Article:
An Iraqi Christian oasis away from the Islamic State

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Father Douglas Bazi with Christian refugee children in Erbil, Iraq.
The news from the Middle East has become so grim I am always looking for a bright spot.
So, on a recent trip to Iraqi Kurdistan, it was a relief and a surprise to come across an upbeat story in an unexpected place: a church in Irbil that houses Christian refugees from northern Iraq who barely escaped the Islamic State invasion in August.

The first hint of something unexpected was the shrieks of children’s laughter when I entered the Mar Elias churchyard. The next surprise was seeing young boys and girls playing volleyball together on a paved court under improvised night lights, a sight I’d never seen in the gender-conscious Middle East.

This scene was a far cry from the dark days when the Islamic State overran ancient Christian towns in Nineveh province and 60,000 Christians fled to Iraqi Kurdistan, where they crowded into cheap apartments or churches or squatted in unfinished buildings.

The Kurds, who are Sunni Muslims but not Arabs, welcomed the Christians but couldn’t cope with the influx (having already accepted 200,000 Syrian refugees and previous waves of Christians fleeing Baghdad and Mosul).

At Mar Elias, 110 families, 564 people in all, jammed into its large grounds in Ankawa, a Christian suburb of Irbil. Mar Elias is a Chaldean, or Eastern-rite Catholic church, but the refugees included other Catholics and Syrian Orthodox. They were a confused angry crowd with hundreds of traumatized children.

“We had to use the church garden and an unfinished mall,” recalled Father Douglas Bazi, an ebullient Iraqi cleric with a brush cut and a short salt-and-pepper beard, wearing black slacks and an electric-blue short-sleeved shirt.

But when relief agencies finally sought to move the refugees into rental apartments or makeshift camps, a strange thing happened. “People here refused to move,” Father Douglas said.

Under the priest’s direction, and with the contributions of local Christian volunteers, the refugees had morphed into a close community. With help from charitable groups and local volunteers, Father Douglas had moved them into brightly colored trailers, which line the edges of the churchyard.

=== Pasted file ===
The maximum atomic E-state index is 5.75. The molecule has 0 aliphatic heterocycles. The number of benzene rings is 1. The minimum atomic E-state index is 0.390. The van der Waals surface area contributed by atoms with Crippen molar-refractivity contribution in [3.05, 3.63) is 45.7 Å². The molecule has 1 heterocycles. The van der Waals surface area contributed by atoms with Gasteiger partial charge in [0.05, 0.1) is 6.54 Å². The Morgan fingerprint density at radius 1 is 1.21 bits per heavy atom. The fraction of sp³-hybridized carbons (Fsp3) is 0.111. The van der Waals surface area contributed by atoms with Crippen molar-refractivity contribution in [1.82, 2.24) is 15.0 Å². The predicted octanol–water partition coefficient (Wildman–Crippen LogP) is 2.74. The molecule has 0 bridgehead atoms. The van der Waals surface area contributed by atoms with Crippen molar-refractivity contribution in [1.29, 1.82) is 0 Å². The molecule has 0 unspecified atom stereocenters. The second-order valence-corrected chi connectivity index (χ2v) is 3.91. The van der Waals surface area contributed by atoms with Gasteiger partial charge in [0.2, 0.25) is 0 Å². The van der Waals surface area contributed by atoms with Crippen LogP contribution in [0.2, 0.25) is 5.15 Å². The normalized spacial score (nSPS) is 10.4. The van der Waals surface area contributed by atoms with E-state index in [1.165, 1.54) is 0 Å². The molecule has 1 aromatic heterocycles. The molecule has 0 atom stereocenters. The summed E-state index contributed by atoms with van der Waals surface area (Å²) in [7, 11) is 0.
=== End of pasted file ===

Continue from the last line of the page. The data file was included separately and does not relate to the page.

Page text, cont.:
And, gradually, the children began to laugh.

Having seen other, desolate refugee camps filled with desperate Christians (or Muslims) bereft of hope, and living in confusion, I can assure you that Mar Elias is not the norm.

What Father Douglas had decided to do was focus on young children and teens.

When the children arrived with their families “they were lost,” the priest recalled. “They were aggressive, and the boys used bad language.” There was no sense of order. He was determined to keep the kids busy, although the government was unable to provide formal schooling until two months ago. He set up programs staffed by volunteers from Ankawa and from among the refugees, to teach English, French, music, dancing, and acting — all the things that the Islamic State had banned.

He created a camp library in two trailers with donated books and computers and a huge chessboard, putting students in charge.

Still, Father Douglas has given himself an uphill task in an uncertain time.

“The future of Christians in northern Iraq is vague and the challenges great,” I was told by Chaldean Bishop Bashar Warda in his Irbil residence.

Tens of thousands of Christians have fled to Irbil from Baghdad over the last decade to escape violence and church bombings.

Until the violence in nearby Syria is halted, and the jihadis driven out of Mosul, there is no way Christian refugees can return home.

As for Father Douglas, he says he can’t say whether it’s better for Christians to stay or emigrate abroad, where they would lose touch with historic communities that have endured for generations.

So he will keep pursuing his goal: Give children the skills and a mind-set that will enable them to survive the coming years of hardship. “If I lose one kid, I lose the future,” he insists.